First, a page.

38 “You have heard that it was said, ‘Eye for eye, and tooth for tooth.’ 39 But I tell you, do not resist an evil person. If anyone slaps you on the right cheek, turn to them the other cheek also. 40 And if anyone wants to sue you and take your shirt, hand over your coat as well. 41 If anyone forces you to go one mile, go with them two miles. 42 Give to the one who asks you, and do not turn away from the one who wants to borrow from you. (TNIV)

Jesus offers a response to the culture of the day (part 1). An “eye for eye, tooth for tooth” (v. 38) was a principle of limiting retribution to what is a just amount (the punishment must fit the crime). The purpose was to avoid the sort of blood feud that could embroil multiple communities in generations of senseless violence.[1] By the time Jesus spoke these words, it was common practice to impose financial sanctions rather than physical punishment.[2]

Jesus is speaking to Jews who have come to view him as Messiah. It seems that his words are aimed at reforming and renewing Jewish society through this new movement of Christ-followers. They are a grass-roots source of influence that will bring change about outside of the normal structures of power and influence.

Jesus was not opposing brutality or physical retribution since these weren’t the common responses to injustices in the ancient world of Jesus’ time. Instead, it seems that He is opposing the principle of insisting on legitimate retribution, specifically using legal means to settle a score with another individual.[3]

Jesus says, “do not resist…” (v. 39). This is wider, however, than simply insisting on not getting even. It is really, in the affirmative, a willingness to accept ill treatment and even to participate in it (by turning the other cheek, or giving your coat away, or walking a second mile). And it is not limited to simply physical nonviolence. Instead, what is said here also refers to the use of legal means to “resist” an unjust action.[4]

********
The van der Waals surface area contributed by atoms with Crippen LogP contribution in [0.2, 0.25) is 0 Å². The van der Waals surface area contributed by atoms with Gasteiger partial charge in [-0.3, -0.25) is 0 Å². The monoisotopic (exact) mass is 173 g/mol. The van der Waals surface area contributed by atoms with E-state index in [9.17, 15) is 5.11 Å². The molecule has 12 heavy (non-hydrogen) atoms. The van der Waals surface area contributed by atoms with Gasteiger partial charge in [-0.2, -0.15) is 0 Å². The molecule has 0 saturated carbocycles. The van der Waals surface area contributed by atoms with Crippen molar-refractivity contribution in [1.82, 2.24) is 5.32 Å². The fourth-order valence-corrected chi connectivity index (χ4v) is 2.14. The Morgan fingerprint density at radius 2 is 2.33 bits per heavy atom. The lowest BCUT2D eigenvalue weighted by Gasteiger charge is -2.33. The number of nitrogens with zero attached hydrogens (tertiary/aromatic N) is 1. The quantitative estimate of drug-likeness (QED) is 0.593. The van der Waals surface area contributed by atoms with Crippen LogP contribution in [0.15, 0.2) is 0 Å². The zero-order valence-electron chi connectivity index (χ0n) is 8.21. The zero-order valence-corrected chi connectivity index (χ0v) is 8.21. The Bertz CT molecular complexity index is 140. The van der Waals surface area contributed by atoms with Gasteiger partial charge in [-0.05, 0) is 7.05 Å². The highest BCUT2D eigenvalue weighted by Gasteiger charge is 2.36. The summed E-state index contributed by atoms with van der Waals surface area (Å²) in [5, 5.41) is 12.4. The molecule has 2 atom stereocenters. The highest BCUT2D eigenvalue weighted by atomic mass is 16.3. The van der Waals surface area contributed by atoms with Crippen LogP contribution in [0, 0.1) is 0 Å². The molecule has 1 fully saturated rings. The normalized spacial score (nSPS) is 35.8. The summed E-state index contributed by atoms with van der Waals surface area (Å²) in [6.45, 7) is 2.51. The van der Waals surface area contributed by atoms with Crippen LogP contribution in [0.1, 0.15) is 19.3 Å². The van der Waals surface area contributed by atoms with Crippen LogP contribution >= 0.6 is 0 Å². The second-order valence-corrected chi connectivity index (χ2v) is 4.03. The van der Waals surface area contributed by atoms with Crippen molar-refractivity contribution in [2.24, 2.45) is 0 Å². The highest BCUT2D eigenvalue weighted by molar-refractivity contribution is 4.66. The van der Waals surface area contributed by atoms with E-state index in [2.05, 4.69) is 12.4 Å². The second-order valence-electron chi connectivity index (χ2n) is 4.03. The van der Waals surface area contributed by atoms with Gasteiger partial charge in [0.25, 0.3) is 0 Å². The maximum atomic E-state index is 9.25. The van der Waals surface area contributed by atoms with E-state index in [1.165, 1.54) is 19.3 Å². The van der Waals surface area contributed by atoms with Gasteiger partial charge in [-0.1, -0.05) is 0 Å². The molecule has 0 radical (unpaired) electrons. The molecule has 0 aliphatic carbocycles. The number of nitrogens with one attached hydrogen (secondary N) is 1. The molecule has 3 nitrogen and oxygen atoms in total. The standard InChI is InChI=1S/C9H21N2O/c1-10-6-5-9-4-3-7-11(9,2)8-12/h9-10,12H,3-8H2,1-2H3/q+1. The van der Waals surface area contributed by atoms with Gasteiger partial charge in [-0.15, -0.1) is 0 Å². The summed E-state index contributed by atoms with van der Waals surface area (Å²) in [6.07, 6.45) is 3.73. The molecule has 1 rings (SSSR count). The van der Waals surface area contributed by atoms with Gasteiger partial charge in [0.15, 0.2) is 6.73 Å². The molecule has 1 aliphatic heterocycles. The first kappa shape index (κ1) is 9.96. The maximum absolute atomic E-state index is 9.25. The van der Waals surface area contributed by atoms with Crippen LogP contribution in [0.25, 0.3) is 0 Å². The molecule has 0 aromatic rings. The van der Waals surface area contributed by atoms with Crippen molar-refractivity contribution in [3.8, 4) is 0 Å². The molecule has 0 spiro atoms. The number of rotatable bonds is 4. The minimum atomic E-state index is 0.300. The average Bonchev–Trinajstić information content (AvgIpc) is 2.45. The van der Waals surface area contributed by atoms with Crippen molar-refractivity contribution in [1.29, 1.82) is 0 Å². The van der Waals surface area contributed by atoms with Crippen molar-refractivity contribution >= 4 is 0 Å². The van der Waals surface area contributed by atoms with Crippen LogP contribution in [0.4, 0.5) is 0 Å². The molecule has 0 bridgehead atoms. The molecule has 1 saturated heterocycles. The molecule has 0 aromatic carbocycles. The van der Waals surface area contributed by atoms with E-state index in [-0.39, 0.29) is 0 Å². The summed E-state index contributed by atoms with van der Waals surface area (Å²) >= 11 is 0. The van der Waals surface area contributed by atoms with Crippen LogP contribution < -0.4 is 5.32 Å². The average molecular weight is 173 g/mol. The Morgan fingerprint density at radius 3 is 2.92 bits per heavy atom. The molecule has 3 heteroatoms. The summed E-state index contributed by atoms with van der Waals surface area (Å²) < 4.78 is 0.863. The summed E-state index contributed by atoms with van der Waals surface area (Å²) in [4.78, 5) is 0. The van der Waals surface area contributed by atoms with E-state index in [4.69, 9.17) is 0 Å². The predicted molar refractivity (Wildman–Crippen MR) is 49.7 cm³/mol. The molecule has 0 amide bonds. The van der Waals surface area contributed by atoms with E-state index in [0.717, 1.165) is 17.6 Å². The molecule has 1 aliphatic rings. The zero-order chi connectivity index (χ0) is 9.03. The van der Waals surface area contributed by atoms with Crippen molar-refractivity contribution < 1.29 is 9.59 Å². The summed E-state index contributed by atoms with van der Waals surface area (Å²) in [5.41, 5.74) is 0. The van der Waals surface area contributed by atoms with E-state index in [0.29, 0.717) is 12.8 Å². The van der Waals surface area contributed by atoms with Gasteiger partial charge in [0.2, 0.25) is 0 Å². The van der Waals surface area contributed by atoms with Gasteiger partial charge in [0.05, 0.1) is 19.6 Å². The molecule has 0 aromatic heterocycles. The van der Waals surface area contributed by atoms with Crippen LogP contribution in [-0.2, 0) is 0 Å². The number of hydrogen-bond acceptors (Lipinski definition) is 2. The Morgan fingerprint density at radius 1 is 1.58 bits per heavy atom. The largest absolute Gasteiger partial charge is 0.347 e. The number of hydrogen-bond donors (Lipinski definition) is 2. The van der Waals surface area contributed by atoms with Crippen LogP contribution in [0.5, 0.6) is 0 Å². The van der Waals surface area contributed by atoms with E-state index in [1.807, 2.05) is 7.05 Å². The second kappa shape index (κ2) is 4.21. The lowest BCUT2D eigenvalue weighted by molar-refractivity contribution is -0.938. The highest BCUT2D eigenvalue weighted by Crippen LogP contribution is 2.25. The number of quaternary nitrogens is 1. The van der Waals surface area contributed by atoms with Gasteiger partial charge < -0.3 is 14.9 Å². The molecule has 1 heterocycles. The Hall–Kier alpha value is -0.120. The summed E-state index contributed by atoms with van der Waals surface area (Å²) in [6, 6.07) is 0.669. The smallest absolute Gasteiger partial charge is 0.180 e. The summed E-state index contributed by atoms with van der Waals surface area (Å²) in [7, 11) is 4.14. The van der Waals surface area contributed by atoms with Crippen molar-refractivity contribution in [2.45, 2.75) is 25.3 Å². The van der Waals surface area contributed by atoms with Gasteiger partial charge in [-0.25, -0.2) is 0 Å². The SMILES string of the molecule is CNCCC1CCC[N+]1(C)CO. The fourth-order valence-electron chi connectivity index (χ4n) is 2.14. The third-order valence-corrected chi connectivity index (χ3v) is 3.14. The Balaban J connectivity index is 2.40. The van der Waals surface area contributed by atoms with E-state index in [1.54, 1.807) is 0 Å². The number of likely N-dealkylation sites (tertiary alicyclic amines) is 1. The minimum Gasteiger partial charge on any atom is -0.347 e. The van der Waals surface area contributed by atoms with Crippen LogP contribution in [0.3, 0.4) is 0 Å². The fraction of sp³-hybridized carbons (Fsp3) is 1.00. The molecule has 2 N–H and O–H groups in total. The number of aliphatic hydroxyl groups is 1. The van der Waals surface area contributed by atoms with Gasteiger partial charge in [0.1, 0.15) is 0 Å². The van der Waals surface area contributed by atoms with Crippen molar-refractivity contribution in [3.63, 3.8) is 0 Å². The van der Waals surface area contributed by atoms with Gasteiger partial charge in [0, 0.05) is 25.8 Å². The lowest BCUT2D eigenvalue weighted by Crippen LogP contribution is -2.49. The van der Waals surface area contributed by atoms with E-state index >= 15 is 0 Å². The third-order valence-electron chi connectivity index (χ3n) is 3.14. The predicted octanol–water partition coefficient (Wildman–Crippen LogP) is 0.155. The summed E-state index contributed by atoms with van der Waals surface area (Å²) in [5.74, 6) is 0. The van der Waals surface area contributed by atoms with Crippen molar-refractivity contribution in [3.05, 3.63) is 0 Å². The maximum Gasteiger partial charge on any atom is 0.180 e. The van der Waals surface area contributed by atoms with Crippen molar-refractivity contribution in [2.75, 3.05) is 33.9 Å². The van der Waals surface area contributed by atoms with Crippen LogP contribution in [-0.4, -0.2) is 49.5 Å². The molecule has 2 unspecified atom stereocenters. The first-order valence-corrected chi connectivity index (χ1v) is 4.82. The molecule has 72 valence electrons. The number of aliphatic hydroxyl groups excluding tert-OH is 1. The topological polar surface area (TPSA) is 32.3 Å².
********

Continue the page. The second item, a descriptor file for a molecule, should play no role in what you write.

The cases in point are all cases in which an individual comes into contact with another individual who does something wrong or unjust. Jesus is not outlining responses to evil in the abstract. These are concrete responses to concrete examples of wrongdoing. As a result, they’re not really verses that are meant to be applied to society as a collective. Many Christians have traditionally made a distinction between the actions of individuals and the actions of the state. Elsewhere in the NT we are told that the state has the power of the sword. That power, however, is never vested in individuals.

Jesus was not attempting to reform the legal code, but is suggesting an attitude that is loose on rights and entitlements. As I mentioned before, it is an attempt at changing attitudes and subverting the dominant values of a society.

Concrete examples: